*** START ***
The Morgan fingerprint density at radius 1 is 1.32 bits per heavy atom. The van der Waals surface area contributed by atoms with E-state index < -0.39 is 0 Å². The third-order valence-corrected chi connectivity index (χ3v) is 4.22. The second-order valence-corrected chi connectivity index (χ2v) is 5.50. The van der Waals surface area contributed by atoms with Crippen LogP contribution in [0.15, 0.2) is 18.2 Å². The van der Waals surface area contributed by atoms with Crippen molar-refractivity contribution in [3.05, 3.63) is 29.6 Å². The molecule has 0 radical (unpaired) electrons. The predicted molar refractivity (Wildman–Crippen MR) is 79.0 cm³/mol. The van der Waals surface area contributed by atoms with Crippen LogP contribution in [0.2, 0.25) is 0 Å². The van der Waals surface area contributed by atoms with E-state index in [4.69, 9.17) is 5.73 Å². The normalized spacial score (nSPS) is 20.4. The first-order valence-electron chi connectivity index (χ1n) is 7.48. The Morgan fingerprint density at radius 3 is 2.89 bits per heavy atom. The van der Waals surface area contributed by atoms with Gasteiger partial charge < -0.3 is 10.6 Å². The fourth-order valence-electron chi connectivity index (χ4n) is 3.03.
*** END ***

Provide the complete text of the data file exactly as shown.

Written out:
The Morgan fingerprint density at radius 1 is 1.32 bits per heavy atom. The van der Waals surface area contributed by atoms with E-state index < -0.39 is 0 Å². The third-order valence-corrected chi connectivity index (χ3v) is 4.22. The second-order valence-corrected chi connectivity index (χ2v) is 5.50. The van der Waals surface area contributed by atoms with Crippen LogP contribution in [0.15, 0.2) is 18.2 Å². The van der Waals surface area contributed by atoms with Crippen molar-refractivity contribution in [3.05, 3.63) is 29.6 Å². The molecule has 0 radical (unpaired) electrons. The predicted molar refractivity (Wildman–Crippen MR) is 79.0 cm³/mol. The van der Waals surface area contributed by atoms with Crippen LogP contribution in [0.2, 0.25) is 0 Å². The van der Waals surface area contributed by atoms with E-state index in [4.69, 9.17) is 5.73 Å². The normalized spacial score (nSPS) is 20.4. The first-order valence-electron chi connectivity index (χ1n) is 7.48. The Morgan fingerprint density at radius 3 is 2.89 bits per heavy atom. The van der Waals surface area contributed by atoms with Gasteiger partial charge < -0.3 is 10.6 Å². The fourth-order valence-electron chi connectivity index (χ4n) is 3.03.